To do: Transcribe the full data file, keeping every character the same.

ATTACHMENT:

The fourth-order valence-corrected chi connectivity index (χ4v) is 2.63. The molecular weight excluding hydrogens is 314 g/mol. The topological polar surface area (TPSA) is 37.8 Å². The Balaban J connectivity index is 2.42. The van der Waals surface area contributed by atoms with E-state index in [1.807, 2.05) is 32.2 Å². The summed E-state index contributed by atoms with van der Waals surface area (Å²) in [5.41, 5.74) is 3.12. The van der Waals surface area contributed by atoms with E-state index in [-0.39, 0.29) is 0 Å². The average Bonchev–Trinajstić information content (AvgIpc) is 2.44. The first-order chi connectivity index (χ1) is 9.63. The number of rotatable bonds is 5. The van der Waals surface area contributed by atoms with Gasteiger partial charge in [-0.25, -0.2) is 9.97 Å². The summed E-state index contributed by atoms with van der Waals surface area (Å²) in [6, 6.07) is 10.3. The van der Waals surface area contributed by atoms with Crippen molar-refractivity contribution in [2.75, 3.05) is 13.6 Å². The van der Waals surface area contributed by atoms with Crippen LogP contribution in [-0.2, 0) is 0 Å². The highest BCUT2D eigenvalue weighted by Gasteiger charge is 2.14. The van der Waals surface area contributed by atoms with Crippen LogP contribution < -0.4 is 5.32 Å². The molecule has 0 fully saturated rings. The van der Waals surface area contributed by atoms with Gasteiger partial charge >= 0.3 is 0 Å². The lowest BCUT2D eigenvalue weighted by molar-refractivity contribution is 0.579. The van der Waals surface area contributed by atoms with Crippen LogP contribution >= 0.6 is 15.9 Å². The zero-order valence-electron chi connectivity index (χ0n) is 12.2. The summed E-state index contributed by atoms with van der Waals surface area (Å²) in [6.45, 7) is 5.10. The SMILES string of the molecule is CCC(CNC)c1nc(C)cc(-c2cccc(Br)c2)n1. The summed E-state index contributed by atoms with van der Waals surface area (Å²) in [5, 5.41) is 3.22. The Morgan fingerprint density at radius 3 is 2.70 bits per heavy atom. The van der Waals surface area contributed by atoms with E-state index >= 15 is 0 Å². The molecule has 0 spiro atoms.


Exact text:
The fourth-order valence-corrected chi connectivity index (χ4v) is 2.63. The molecular weight excluding hydrogens is 314 g/mol. The topological polar surface area (TPSA) is 37.8 Å². The Balaban J connectivity index is 2.42. The van der Waals surface area contributed by atoms with E-state index in [1.807, 2.05) is 32.2 Å². The summed E-state index contributed by atoms with van der Waals surface area (Å²) in [5.41, 5.74) is 3.12. The van der Waals surface area contributed by atoms with E-state index in [-0.39, 0.29) is 0 Å². The average Bonchev–Trinajstić information content (AvgIpc) is 2.44. The first-order chi connectivity index (χ1) is 9.63. The number of rotatable bonds is 5. The van der Waals surface area contributed by atoms with Gasteiger partial charge in [-0.25, -0.2) is 9.97 Å². The summed E-state index contributed by atoms with van der Waals surface area (Å²) in [6, 6.07) is 10.3. The van der Waals surface area contributed by atoms with Crippen molar-refractivity contribution in [2.75, 3.05) is 13.6 Å². The van der Waals surface area contributed by atoms with Crippen LogP contribution in [-0.2, 0) is 0 Å². The highest BCUT2D eigenvalue weighted by Gasteiger charge is 2.14. The van der Waals surface area contributed by atoms with Crippen LogP contribution < -0.4 is 5.32 Å². The molecule has 0 fully saturated rings. The van der Waals surface area contributed by atoms with Gasteiger partial charge >= 0.3 is 0 Å². The lowest BCUT2D eigenvalue weighted by molar-refractivity contribution is 0.579. The van der Waals surface area contributed by atoms with Crippen LogP contribution >= 0.6 is 15.9 Å². The zero-order valence-electron chi connectivity index (χ0n) is 12.2. The summed E-state index contributed by atoms with van der Waals surface area (Å²) in [6.45, 7) is 5.10. The SMILES string of the molecule is CCC(CNC)c1nc(C)cc(-c2cccc(Br)c2)n1. The summed E-state index contributed by atoms with van der Waals surface area (Å²) in [5, 5.41) is 3.22. The Morgan fingerprint density at radius 3 is 2.70 bits per heavy atom. The van der Waals surface area contributed by atoms with E-state index >= 15 is 0 Å². The molecule has 0 spiro atoms.